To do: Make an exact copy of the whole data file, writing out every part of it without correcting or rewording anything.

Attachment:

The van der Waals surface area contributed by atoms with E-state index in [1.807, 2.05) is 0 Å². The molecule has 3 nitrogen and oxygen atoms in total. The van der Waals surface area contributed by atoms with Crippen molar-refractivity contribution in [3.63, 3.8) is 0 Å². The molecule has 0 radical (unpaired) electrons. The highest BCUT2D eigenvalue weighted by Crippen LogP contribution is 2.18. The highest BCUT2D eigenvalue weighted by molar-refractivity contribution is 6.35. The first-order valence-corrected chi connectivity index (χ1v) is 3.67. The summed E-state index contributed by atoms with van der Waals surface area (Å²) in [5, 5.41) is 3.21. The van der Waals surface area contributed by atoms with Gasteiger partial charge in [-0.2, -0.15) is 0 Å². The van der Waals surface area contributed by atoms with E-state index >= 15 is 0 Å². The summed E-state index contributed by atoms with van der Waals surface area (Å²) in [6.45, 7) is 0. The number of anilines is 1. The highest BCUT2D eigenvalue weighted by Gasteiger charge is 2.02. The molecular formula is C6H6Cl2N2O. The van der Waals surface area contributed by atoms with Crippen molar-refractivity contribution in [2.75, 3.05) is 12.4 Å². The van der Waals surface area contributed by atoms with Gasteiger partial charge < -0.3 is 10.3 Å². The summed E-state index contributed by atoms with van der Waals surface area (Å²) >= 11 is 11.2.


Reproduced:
The van der Waals surface area contributed by atoms with E-state index in [1.807, 2.05) is 0 Å². The molecule has 3 nitrogen and oxygen atoms in total. The van der Waals surface area contributed by atoms with Crippen molar-refractivity contribution in [3.63, 3.8) is 0 Å². The molecule has 0 radical (unpaired) electrons. The highest BCUT2D eigenvalue weighted by Crippen LogP contribution is 2.18. The highest BCUT2D eigenvalue weighted by molar-refractivity contribution is 6.35. The first-order valence-corrected chi connectivity index (χ1v) is 3.67. The summed E-state index contributed by atoms with van der Waals surface area (Å²) in [5, 5.41) is 3.21. The van der Waals surface area contributed by atoms with Gasteiger partial charge in [-0.2, -0.15) is 0 Å². The van der Waals surface area contributed by atoms with E-state index >= 15 is 0 Å². The summed E-state index contributed by atoms with van der Waals surface area (Å²) in [6.45, 7) is 0. The number of anilines is 1. The highest BCUT2D eigenvalue weighted by Gasteiger charge is 2.02. The molecular formula is C6H6Cl2N2O. The van der Waals surface area contributed by atoms with Crippen molar-refractivity contribution in [2.75, 3.05) is 12.4 Å². The van der Waals surface area contributed by atoms with Gasteiger partial charge < -0.3 is 10.3 Å². The summed E-state index contributed by atoms with van der Waals surface area (Å²) >= 11 is 11.2.